In October, a band of Anglo-Catholic nuns from the Order of the Servants of Mary set out by pony from Darjeeling for the rural highlands of India. There, they intend to found a school and clinic for women and children at Mopu Palace, which rests on land claimed by the British under colonial rule. By offering the palace rent-free, wealthy Indian general Toda Rai hopes to atone for the excesses of his late father, an impetuous ruler who kept courtesans on the remote estate. Clodagh, the youngest sister superior in the order, heads the mission. Father Roberts and the Reverend Mother Dorothea advise her by letter.
Upon arrival, the nuns suffer altitude sickness, the chill of the incessant wind, and skepticism from those on whom they must depend. Mr. Dean, the English emissary who delivers supplies, servants, and advice, cautions that Mopu is no place for a nunnery, and he predicts that the nuns will take their leave by the next rainy season. Longtime Mopu caretaker Angu Ayah expects failure, too; earlier, the brothers of St. Peter abruptly abandoned their own St. Saviour’s School at the palace.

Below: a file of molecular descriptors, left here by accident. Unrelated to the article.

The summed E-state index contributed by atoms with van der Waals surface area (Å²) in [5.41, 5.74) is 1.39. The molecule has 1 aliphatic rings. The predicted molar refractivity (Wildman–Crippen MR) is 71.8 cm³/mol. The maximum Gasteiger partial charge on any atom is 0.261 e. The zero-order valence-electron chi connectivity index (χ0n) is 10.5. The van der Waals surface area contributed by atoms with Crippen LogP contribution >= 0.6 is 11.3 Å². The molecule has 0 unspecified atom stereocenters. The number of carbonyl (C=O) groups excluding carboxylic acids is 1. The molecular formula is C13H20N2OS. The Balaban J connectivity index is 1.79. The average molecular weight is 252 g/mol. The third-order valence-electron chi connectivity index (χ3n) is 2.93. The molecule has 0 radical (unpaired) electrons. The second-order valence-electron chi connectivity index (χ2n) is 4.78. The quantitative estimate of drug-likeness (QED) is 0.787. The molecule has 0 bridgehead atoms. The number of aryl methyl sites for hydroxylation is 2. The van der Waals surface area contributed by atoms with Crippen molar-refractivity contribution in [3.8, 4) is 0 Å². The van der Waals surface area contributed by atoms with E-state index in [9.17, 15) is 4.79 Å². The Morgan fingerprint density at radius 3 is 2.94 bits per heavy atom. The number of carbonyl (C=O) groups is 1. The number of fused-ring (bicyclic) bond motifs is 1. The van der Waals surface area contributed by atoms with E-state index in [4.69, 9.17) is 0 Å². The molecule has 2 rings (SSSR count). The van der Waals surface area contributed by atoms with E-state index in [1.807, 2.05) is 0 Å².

Anxious for success, General Toda Rai pays otherwise indifferent villagers to attend the convent school and hospital before the nuns have unpacked. Mr. Dean foists Kanchi, a voluptuous orphan, into convent care. Later, Dilip Rai, the general’s bejeweled nephew who is aiming to secure an English education at Cambridge University, requests lessons at the convent school. The nuns quickly assume their designated roles in the classrooms, dispensary, garden, kitchen, and chapel of the newly named Convent of St. Faith. Sister Ruth, however, resents being assigned minor duties.
By Christmas, the nuns, students, household workers, and an intoxicated Mr. Dean—by then, the object of Sister Ruth’s untoward affections, although he...
(The entire section is 755 words.)